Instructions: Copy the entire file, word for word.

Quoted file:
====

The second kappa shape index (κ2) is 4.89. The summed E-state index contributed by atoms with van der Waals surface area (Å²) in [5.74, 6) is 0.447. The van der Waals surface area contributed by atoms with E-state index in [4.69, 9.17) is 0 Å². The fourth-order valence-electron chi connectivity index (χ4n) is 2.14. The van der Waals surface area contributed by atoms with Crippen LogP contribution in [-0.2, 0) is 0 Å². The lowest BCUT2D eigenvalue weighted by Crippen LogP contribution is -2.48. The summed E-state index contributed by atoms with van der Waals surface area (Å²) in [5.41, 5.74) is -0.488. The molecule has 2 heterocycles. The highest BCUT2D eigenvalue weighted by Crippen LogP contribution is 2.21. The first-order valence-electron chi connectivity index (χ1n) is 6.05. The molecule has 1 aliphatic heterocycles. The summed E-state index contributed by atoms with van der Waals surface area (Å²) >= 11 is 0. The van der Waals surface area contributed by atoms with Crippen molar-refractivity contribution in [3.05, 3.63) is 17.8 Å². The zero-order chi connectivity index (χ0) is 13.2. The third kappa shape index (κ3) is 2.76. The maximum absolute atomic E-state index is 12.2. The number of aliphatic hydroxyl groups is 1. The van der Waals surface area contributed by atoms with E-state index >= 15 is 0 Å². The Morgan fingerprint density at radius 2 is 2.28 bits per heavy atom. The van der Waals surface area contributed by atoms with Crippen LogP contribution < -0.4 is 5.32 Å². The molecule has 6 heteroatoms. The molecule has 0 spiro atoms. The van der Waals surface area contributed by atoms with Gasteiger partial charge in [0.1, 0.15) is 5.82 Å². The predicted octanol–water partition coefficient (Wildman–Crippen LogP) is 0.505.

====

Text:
The second kappa shape index (κ2) is 4.89. The summed E-state index contributed by atoms with van der Waals surface area (Å²) in [5.74, 6) is 0.447. The van der Waals surface area contributed by atoms with E-state index in [4.69, 9.17) is 0 Å². The fourth-order valence-electron chi connectivity index (χ4n) is 2.14. The van der Waals surface area contributed by atoms with Crippen LogP contribution in [-0.2, 0) is 0 Å². The lowest BCUT2D eigenvalue weighted by Crippen LogP contribution is -2.48. The summed E-state index contributed by atoms with van der Waals surface area (Å²) in [5.41, 5.74) is -0.488. The molecule has 2 heterocycles. The highest BCUT2D eigenvalue weighted by Crippen LogP contribution is 2.21. The first-order valence-electron chi connectivity index (χ1n) is 6.05. The molecule has 1 aliphatic heterocycles. The summed E-state index contributed by atoms with van der Waals surface area (Å²) >= 11 is 0. The van der Waals surface area contributed by atoms with Crippen molar-refractivity contribution in [3.05, 3.63) is 17.8 Å². The zero-order chi connectivity index (χ0) is 13.2. The third kappa shape index (κ3) is 2.76. The maximum absolute atomic E-state index is 12.2. The number of aliphatic hydroxyl groups is 1. The van der Waals surface area contributed by atoms with E-state index >= 15 is 0 Å². The Morgan fingerprint density at radius 2 is 2.28 bits per heavy atom. The van der Waals surface area contributed by atoms with Crippen LogP contribution < -0.4 is 5.32 Å². The molecule has 6 heteroatoms. The molecule has 0 spiro atoms. The van der Waals surface area contributed by atoms with Gasteiger partial charge in [0.1, 0.15) is 5.82 Å². The predicted octanol–water partition coefficient (Wildman–Crippen LogP) is 0.505.